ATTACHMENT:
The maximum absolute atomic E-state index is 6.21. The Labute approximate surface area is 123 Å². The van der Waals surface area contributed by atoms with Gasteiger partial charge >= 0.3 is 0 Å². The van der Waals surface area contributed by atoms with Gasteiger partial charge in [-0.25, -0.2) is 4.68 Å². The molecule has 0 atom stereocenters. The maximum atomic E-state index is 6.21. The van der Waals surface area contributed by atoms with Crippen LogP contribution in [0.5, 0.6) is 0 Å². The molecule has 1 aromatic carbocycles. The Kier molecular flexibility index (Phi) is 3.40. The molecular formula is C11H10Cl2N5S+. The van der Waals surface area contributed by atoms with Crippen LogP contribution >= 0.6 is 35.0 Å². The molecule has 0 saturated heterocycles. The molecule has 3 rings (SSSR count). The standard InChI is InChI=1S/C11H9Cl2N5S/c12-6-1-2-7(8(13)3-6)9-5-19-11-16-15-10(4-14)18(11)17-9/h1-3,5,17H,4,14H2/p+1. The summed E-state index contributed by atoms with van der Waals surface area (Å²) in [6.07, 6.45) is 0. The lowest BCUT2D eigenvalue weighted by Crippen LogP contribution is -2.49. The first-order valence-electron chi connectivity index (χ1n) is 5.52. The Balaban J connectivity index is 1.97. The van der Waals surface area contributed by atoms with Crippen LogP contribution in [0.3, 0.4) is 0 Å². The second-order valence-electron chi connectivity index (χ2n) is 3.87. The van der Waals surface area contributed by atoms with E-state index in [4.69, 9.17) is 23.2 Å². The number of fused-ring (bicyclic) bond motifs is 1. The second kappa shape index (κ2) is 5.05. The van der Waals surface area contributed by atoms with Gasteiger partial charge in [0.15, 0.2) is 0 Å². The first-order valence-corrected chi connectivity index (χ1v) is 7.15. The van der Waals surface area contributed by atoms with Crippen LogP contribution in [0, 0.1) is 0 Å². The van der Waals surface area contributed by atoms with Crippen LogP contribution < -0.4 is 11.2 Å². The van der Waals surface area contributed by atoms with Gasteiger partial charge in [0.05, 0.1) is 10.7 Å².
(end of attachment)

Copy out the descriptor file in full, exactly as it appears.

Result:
The maximum absolute atomic E-state index is 6.21. The Labute approximate surface area is 123 Å². The van der Waals surface area contributed by atoms with Gasteiger partial charge >= 0.3 is 0 Å². The van der Waals surface area contributed by atoms with Gasteiger partial charge in [-0.25, -0.2) is 4.68 Å². The molecule has 0 atom stereocenters. The maximum atomic E-state index is 6.21. The van der Waals surface area contributed by atoms with Crippen LogP contribution in [0.5, 0.6) is 0 Å². The molecule has 1 aromatic carbocycles. The Kier molecular flexibility index (Phi) is 3.40. The molecular formula is C11H10Cl2N5S+. The van der Waals surface area contributed by atoms with Crippen LogP contribution >= 0.6 is 35.0 Å². The molecule has 0 saturated heterocycles. The molecule has 3 rings (SSSR count). The standard InChI is InChI=1S/C11H9Cl2N5S/c12-6-1-2-7(8(13)3-6)9-5-19-11-16-15-10(4-14)18(11)17-9/h1-3,5,17H,4,14H2/p+1. The summed E-state index contributed by atoms with van der Waals surface area (Å²) in [6.07, 6.45) is 0. The lowest BCUT2D eigenvalue weighted by Crippen LogP contribution is -2.49. The first-order valence-electron chi connectivity index (χ1n) is 5.52. The Balaban J connectivity index is 1.97. The van der Waals surface area contributed by atoms with Crippen LogP contribution in [0.3, 0.4) is 0 Å². The second-order valence-electron chi connectivity index (χ2n) is 3.87. The van der Waals surface area contributed by atoms with E-state index in [4.69, 9.17) is 23.2 Å². The number of fused-ring (bicyclic) bond motifs is 1. The second kappa shape index (κ2) is 5.05. The van der Waals surface area contributed by atoms with Gasteiger partial charge in [0.15, 0.2) is 0 Å². The first-order valence-corrected chi connectivity index (χ1v) is 7.15. The van der Waals surface area contributed by atoms with Crippen LogP contribution in [0, 0.1) is 0 Å². The van der Waals surface area contributed by atoms with Crippen LogP contribution < -0.4 is 11.2 Å². The van der Waals surface area contributed by atoms with Gasteiger partial charge in [0.05, 0.1) is 10.7 Å².